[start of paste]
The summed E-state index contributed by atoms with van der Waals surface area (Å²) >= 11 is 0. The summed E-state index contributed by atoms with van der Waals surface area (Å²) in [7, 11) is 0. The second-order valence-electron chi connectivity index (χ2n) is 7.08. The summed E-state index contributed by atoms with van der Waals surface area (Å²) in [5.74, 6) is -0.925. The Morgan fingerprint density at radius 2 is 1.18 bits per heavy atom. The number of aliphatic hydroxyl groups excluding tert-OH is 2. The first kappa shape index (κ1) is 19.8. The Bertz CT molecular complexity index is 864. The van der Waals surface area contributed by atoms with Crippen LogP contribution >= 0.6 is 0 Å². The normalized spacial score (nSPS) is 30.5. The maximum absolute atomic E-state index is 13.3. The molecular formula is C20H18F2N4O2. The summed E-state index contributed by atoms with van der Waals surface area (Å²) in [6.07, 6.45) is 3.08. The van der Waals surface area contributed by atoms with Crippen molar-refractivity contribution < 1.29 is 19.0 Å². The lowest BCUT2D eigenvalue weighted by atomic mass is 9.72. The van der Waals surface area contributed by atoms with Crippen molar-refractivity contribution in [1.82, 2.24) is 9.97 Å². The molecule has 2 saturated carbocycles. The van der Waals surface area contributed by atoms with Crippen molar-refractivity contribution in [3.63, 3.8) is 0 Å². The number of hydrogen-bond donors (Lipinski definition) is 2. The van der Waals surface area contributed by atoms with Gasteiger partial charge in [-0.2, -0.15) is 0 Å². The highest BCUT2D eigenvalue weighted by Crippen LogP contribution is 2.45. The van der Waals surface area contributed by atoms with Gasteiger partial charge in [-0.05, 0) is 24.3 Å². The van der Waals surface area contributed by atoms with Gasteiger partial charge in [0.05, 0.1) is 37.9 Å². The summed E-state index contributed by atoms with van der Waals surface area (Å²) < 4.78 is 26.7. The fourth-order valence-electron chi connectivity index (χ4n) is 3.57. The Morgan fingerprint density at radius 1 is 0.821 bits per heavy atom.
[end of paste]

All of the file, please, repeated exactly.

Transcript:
The summed E-state index contributed by atoms with van der Waals surface area (Å²) >= 11 is 0. The summed E-state index contributed by atoms with van der Waals surface area (Å²) in [7, 11) is 0. The second-order valence-electron chi connectivity index (χ2n) is 7.08. The summed E-state index contributed by atoms with van der Waals surface area (Å²) in [5.74, 6) is -0.925. The Morgan fingerprint density at radius 2 is 1.18 bits per heavy atom. The number of aliphatic hydroxyl groups excluding tert-OH is 2. The first kappa shape index (κ1) is 19.8. The Bertz CT molecular complexity index is 864. The van der Waals surface area contributed by atoms with Crippen LogP contribution >= 0.6 is 0 Å². The normalized spacial score (nSPS) is 30.5. The maximum absolute atomic E-state index is 13.3. The molecular formula is C20H18F2N4O2. The summed E-state index contributed by atoms with van der Waals surface area (Å²) in [6.07, 6.45) is 3.08. The van der Waals surface area contributed by atoms with Crippen molar-refractivity contribution < 1.29 is 19.0 Å². The lowest BCUT2D eigenvalue weighted by atomic mass is 9.72. The van der Waals surface area contributed by atoms with Crippen molar-refractivity contribution in [1.82, 2.24) is 9.97 Å². The molecule has 2 saturated carbocycles. The van der Waals surface area contributed by atoms with Crippen molar-refractivity contribution in [3.63, 3.8) is 0 Å². The number of hydrogen-bond donors (Lipinski definition) is 2. The van der Waals surface area contributed by atoms with Gasteiger partial charge in [-0.2, -0.15) is 0 Å². The highest BCUT2D eigenvalue weighted by Crippen LogP contribution is 2.45. The van der Waals surface area contributed by atoms with Gasteiger partial charge in [-0.05, 0) is 24.3 Å². The van der Waals surface area contributed by atoms with Gasteiger partial charge in [0.05, 0.1) is 37.9 Å². The summed E-state index contributed by atoms with van der Waals surface area (Å²) < 4.78 is 26.7. The fourth-order valence-electron chi connectivity index (χ4n) is 3.57. The Morgan fingerprint density at radius 1 is 0.821 bits per heavy atom.